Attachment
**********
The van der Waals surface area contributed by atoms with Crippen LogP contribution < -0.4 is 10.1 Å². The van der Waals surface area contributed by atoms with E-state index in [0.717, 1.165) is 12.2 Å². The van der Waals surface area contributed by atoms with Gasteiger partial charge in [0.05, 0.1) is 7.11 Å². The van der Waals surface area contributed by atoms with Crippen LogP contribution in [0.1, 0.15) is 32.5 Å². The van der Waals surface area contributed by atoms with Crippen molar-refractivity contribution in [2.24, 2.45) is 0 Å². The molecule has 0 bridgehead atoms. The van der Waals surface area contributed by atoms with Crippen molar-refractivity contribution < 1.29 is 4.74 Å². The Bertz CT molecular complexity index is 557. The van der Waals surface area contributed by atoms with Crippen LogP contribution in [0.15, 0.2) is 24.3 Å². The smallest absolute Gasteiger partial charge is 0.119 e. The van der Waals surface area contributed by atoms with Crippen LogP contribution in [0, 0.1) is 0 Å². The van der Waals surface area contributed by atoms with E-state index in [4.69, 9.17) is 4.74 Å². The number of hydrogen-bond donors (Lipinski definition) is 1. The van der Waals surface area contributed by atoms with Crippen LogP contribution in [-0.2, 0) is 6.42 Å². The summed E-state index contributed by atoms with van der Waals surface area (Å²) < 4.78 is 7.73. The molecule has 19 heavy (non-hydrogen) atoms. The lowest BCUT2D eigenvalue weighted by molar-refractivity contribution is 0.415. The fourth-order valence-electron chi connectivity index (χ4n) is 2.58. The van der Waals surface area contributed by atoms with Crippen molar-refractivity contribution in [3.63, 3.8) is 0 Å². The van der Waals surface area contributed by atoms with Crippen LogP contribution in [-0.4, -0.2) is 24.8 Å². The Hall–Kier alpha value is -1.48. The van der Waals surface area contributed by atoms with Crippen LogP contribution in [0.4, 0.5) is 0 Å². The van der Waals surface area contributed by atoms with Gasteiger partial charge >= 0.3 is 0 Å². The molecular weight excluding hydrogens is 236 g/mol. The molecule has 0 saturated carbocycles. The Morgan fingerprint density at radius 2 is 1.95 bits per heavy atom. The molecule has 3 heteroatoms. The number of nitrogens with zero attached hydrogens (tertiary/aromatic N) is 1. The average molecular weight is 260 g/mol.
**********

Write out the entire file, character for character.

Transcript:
The van der Waals surface area contributed by atoms with Crippen LogP contribution < -0.4 is 10.1 Å². The van der Waals surface area contributed by atoms with E-state index in [0.717, 1.165) is 12.2 Å². The van der Waals surface area contributed by atoms with Gasteiger partial charge in [0.05, 0.1) is 7.11 Å². The van der Waals surface area contributed by atoms with Crippen LogP contribution in [0.1, 0.15) is 32.5 Å². The van der Waals surface area contributed by atoms with Crippen molar-refractivity contribution in [2.24, 2.45) is 0 Å². The molecule has 0 bridgehead atoms. The van der Waals surface area contributed by atoms with Crippen molar-refractivity contribution < 1.29 is 4.74 Å². The Bertz CT molecular complexity index is 557. The van der Waals surface area contributed by atoms with Crippen LogP contribution in [0.15, 0.2) is 24.3 Å². The smallest absolute Gasteiger partial charge is 0.119 e. The van der Waals surface area contributed by atoms with Crippen LogP contribution in [0, 0.1) is 0 Å². The van der Waals surface area contributed by atoms with E-state index in [4.69, 9.17) is 4.74 Å². The number of hydrogen-bond donors (Lipinski definition) is 1. The van der Waals surface area contributed by atoms with Crippen LogP contribution in [-0.2, 0) is 6.42 Å². The summed E-state index contributed by atoms with van der Waals surface area (Å²) < 4.78 is 7.73. The molecule has 19 heavy (non-hydrogen) atoms. The lowest BCUT2D eigenvalue weighted by molar-refractivity contribution is 0.415. The fourth-order valence-electron chi connectivity index (χ4n) is 2.58. The van der Waals surface area contributed by atoms with Crippen molar-refractivity contribution in [3.63, 3.8) is 0 Å². The van der Waals surface area contributed by atoms with Crippen LogP contribution in [-0.4, -0.2) is 24.8 Å². The Hall–Kier alpha value is -1.48. The van der Waals surface area contributed by atoms with Crippen LogP contribution in [0.4, 0.5) is 0 Å². The van der Waals surface area contributed by atoms with Gasteiger partial charge >= 0.3 is 0 Å². The molecular weight excluding hydrogens is 236 g/mol. The molecule has 0 saturated carbocycles. The Morgan fingerprint density at radius 2 is 1.95 bits per heavy atom. The molecule has 3 heteroatoms. The number of nitrogens with zero attached hydrogens (tertiary/aromatic N) is 1. The average molecular weight is 260 g/mol.